based delicacies. The recipe is available at
What if our phones could broadcast “
earthquake!” faster than we could tweet it? We are
all cyborgs, after all, carrying devices that
extend us physically and mentally. Those
devices are more than just phones, though,
they’re also sensors — ubiquitous, cheap,
widely-distributed sensors that many
scientists are eager to tap into.
The Quake Canary hack put this concept
to a test: can our smartphones detect earthquakes accurately? It seems so. By prototyping a proof-of-concept, the team demoed
the ability for networked phones to detect
earthquakes and instantly send data to the
U.S. Geological Survey — potentially giving
areas in danger early warning signals quicker.
The hack has now blossomed into a project
that’s teaming up with machine learning and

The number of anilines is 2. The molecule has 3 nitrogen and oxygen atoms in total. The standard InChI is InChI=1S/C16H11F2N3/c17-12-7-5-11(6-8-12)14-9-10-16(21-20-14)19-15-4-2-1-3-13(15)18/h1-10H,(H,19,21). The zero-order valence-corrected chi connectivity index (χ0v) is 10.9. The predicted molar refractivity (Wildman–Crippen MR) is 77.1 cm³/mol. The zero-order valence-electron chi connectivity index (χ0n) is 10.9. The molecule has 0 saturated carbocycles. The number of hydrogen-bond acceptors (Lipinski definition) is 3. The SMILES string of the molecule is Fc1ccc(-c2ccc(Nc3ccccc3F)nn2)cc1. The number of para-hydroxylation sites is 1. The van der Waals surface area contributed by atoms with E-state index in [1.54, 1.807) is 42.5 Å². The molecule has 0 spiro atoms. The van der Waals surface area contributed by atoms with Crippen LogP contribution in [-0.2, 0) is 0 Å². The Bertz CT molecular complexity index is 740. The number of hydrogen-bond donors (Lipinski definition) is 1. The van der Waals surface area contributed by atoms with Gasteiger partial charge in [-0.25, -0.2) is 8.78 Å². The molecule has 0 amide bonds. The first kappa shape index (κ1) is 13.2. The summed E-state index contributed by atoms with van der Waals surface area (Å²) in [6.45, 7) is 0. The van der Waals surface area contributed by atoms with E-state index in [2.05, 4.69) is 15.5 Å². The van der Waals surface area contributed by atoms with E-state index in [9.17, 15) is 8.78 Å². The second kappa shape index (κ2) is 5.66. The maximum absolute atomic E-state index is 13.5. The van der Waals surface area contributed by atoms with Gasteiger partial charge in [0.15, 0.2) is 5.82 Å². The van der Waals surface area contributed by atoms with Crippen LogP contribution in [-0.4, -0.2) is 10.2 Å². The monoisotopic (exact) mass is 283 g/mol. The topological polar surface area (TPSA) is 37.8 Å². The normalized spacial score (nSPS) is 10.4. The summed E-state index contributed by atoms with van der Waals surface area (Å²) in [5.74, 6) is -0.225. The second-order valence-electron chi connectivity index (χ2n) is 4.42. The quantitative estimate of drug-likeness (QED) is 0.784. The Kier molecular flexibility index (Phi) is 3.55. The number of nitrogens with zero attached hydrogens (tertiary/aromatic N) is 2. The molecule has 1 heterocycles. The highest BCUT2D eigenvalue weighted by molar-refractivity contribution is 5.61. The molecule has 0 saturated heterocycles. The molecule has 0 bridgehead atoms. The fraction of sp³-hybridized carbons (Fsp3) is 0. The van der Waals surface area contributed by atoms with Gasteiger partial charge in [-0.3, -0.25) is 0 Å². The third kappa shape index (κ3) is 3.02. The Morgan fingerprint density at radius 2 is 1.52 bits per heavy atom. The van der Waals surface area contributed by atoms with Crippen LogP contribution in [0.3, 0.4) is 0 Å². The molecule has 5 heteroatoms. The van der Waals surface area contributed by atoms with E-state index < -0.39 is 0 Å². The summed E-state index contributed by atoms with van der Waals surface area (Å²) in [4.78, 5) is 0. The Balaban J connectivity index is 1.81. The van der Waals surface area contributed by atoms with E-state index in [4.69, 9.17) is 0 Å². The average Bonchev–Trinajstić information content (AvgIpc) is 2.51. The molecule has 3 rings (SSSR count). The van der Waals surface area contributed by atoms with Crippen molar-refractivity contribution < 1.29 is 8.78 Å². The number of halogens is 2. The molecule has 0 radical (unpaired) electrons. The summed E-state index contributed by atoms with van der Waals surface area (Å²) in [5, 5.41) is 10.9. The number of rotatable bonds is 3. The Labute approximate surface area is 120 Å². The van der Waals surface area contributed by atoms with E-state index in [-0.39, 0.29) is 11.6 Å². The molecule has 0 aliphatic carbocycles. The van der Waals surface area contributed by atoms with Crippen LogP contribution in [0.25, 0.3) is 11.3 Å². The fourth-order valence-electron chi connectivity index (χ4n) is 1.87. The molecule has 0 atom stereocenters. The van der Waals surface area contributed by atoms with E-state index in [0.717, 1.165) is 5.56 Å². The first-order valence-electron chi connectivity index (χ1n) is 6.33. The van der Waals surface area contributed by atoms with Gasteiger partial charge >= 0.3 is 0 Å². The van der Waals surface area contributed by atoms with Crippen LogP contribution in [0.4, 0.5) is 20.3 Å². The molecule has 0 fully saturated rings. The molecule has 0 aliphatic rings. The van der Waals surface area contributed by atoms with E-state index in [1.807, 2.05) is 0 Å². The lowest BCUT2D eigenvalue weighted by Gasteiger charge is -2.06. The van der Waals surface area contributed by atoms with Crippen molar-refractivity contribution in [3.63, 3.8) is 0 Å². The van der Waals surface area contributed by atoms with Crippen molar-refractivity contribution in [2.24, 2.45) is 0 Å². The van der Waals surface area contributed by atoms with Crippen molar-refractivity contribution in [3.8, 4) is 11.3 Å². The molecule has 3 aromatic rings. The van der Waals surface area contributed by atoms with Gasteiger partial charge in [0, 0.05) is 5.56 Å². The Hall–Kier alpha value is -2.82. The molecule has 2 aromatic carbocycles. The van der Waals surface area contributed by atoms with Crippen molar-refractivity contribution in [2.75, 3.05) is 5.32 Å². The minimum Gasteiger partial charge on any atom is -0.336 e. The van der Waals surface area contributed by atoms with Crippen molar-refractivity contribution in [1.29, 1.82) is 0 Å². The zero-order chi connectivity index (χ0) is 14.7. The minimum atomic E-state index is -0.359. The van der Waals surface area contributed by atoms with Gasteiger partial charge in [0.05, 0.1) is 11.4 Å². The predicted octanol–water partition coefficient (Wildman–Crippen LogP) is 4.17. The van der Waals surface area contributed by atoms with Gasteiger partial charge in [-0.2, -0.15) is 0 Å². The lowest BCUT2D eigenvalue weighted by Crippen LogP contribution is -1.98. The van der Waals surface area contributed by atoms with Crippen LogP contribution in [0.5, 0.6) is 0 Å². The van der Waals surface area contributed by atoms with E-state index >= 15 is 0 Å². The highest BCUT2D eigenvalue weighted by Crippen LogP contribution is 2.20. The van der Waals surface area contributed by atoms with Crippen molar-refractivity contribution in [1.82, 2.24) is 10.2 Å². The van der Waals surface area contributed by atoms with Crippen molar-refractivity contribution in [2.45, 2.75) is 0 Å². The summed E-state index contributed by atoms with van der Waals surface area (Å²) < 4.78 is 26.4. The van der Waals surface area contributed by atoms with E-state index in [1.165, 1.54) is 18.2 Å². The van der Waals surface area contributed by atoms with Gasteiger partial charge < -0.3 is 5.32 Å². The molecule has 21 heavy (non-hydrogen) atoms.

time-domain informatics experts from the
University of California, Berkeley. Prototypes
with improved algorithms have been created
; DNAquiri: a cocktail of extracted DNA. (Opposite)
ISS Globe: a globe displaying the real-time location of the
International Space Station, and a makeshift wind tunnel
used to create the Isodrag Typeface.
by the team in the last few months, and they
are preparing for expanded deployment of the
project along California's Hayward Fault.
Can you check up on space travel while
you’re relaxing at home or busy at work?
Astronauts are continuously orbiting the
Earth — sometimes you can see a fair glint
of their spacecraft, the International Space
Station (ISS), overhead on a clear night when
they happen to fly past your location. What
if you could always see where they are without going outside or opening your laptop?
Inspired by previous Science Hack Day
ideas like the Near Earth Asteroid Lamp,
a lamp that would light up each time an
asteroid passed by the Earth, the ISS Globe
continuously shows you where the ISS is
overhead. The team of science hackers
used a translucent globe, two hobby servos,
72 Make: makezine.com/31